Health Rankings of All the Counties in the US

A new website provides data on how healthy-or unhealthy-every county is.

The Robert Wood Johnson Foundation and the University of Wisconsin’s Population Health Institute joined forces to create a website that ranks the health of people in every county in the United States. The rankings on the website, www.Countyhealthrankings.org, are based on the county's population, health outcomes (mortality, morbidity), and health factors (health behaviors, clinical care, social and economic factors, physical environment). Each area is further broken down; for example, the health behaviors that were measured include obesity, smoking, binge drinking, motor vehicle crash rate, chlamydia rate, and teen birth rate.

One of the interesting factors included in the physical environment category was liquor store density in the county. It was included because researchers have linked availability of alcohol with drinking and driving, motor vehicle accidents, and violence. It was noted that liquor stores sell larger quantities of alcohol available for immediate consumption than bars and restaurants that serve alcohol.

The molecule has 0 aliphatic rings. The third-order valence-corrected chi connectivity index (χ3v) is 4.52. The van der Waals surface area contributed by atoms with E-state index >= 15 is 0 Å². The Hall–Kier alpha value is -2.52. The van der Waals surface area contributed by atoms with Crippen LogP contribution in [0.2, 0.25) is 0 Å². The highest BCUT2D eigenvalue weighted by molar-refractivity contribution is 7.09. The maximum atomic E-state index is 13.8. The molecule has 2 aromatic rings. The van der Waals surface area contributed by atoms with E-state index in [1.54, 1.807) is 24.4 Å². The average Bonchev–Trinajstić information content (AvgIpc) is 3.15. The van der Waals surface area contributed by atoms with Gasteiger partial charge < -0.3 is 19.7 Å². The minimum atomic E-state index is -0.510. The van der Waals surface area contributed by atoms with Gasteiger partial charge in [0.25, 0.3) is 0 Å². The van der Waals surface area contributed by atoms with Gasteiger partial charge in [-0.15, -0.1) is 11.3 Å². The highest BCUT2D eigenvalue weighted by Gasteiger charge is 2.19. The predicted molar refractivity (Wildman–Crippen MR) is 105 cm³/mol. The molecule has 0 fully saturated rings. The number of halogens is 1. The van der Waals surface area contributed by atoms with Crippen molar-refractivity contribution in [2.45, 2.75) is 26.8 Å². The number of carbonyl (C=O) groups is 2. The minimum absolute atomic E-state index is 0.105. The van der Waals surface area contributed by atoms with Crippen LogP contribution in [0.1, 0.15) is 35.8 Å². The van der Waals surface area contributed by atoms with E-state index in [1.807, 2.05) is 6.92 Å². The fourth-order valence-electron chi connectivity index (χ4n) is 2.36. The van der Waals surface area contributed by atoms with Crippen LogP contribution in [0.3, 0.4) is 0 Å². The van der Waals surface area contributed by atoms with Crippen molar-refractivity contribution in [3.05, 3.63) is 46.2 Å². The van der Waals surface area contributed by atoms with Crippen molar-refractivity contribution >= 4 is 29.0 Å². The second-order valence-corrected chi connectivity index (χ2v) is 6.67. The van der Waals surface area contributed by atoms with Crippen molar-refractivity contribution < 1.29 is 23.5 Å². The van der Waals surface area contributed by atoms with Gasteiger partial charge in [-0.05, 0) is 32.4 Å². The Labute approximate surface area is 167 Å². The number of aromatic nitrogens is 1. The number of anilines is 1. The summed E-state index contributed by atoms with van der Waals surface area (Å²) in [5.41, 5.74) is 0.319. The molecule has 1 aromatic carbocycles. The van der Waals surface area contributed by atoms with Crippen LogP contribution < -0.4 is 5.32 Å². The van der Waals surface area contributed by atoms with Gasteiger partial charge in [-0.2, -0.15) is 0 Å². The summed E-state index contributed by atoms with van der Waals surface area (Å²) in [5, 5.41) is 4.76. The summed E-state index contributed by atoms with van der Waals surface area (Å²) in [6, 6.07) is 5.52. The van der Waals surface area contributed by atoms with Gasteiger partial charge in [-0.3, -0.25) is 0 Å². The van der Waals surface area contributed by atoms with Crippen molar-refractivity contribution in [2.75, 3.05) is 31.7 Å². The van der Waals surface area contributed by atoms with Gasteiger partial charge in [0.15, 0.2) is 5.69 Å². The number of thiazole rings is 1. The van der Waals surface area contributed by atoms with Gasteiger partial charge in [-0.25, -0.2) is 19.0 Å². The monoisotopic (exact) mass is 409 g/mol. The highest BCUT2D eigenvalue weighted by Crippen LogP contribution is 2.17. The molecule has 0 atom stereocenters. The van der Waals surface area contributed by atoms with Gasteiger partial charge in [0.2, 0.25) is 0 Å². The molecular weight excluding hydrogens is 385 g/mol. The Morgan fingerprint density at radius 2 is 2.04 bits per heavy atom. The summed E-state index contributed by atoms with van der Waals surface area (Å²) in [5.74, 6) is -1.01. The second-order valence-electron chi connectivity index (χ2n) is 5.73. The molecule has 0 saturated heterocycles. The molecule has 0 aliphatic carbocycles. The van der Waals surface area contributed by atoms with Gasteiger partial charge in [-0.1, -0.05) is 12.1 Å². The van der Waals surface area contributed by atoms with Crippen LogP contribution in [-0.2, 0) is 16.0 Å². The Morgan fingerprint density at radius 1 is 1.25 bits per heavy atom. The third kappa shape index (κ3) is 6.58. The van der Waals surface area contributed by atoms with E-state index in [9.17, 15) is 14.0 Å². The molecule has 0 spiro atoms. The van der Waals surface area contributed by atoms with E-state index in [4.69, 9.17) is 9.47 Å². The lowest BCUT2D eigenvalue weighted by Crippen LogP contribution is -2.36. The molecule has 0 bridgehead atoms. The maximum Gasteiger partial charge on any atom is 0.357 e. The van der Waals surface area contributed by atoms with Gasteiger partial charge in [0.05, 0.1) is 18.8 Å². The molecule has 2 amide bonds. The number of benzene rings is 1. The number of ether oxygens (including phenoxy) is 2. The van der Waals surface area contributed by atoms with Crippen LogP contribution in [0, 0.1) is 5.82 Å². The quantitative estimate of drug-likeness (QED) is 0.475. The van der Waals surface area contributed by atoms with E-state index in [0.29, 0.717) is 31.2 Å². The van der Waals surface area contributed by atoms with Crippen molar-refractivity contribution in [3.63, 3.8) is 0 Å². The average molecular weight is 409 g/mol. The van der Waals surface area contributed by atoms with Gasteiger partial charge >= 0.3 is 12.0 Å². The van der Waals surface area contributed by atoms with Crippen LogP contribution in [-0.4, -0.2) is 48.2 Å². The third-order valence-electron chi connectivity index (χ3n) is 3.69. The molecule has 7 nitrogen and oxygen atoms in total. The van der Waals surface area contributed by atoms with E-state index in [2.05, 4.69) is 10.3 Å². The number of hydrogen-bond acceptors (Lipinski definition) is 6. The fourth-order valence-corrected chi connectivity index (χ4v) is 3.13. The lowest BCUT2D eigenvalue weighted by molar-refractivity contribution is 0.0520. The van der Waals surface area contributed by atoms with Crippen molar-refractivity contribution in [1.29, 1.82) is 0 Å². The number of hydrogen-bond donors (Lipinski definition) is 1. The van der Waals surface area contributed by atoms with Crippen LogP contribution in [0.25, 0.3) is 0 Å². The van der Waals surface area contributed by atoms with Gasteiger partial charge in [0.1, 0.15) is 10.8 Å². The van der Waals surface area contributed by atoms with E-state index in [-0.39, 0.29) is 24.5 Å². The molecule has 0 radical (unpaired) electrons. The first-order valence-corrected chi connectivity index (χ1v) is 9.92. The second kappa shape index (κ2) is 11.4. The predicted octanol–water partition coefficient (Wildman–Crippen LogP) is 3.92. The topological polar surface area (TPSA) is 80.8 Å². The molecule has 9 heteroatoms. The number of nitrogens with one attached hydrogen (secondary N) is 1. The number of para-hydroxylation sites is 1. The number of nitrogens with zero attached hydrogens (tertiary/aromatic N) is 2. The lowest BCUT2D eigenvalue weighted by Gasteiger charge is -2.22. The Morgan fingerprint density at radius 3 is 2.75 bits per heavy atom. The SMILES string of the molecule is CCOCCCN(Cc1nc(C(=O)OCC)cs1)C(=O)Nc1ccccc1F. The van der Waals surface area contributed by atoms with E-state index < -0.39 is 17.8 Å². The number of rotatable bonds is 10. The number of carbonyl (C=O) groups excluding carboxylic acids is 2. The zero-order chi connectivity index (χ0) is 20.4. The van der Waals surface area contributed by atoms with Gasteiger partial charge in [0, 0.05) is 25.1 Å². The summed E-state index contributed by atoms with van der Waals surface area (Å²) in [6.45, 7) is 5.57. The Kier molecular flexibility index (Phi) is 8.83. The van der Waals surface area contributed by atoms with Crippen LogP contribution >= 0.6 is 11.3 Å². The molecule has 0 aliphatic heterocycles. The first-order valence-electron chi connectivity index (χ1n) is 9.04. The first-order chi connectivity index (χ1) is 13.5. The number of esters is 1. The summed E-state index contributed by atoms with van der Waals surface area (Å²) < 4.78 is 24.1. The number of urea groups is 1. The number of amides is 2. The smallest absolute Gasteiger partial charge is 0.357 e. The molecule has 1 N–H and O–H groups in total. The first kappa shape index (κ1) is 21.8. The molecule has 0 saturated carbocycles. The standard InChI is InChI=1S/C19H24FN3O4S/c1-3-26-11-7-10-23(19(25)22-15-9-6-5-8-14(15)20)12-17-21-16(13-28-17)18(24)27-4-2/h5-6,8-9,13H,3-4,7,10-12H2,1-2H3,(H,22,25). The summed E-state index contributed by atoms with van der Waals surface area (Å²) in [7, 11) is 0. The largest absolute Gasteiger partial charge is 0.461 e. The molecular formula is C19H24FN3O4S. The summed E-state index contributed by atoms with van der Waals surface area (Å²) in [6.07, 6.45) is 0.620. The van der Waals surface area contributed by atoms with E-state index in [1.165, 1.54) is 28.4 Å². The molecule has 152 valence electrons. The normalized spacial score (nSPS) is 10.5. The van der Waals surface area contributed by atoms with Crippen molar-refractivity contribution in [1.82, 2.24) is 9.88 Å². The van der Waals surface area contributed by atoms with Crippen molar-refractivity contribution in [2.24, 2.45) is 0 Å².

The researchers did not consider the grocery stores, drug stores, and convenience stores that sell alcohol. The amount of alcohol sold in these businesses varies from selling none (in "dry" counties) to a large amount for some counties (eg, counties with resort and vacation communities). So I'm not sure that liquor store density is a reliable measure, or estimate, of alcohol consumption.

The website also includes resources for taking action. Some are directed to individuals while others are targeted to public health and healthcare providers, community leaders, government officials, and employers/businesses. A very helpful area of the website lists programs and policies that work; in other words, are evidenced-based and effective. One recommendation is the expansion of the scope of practice of nurse practitioners. It is yet another testament to the important role that nurses play in health care.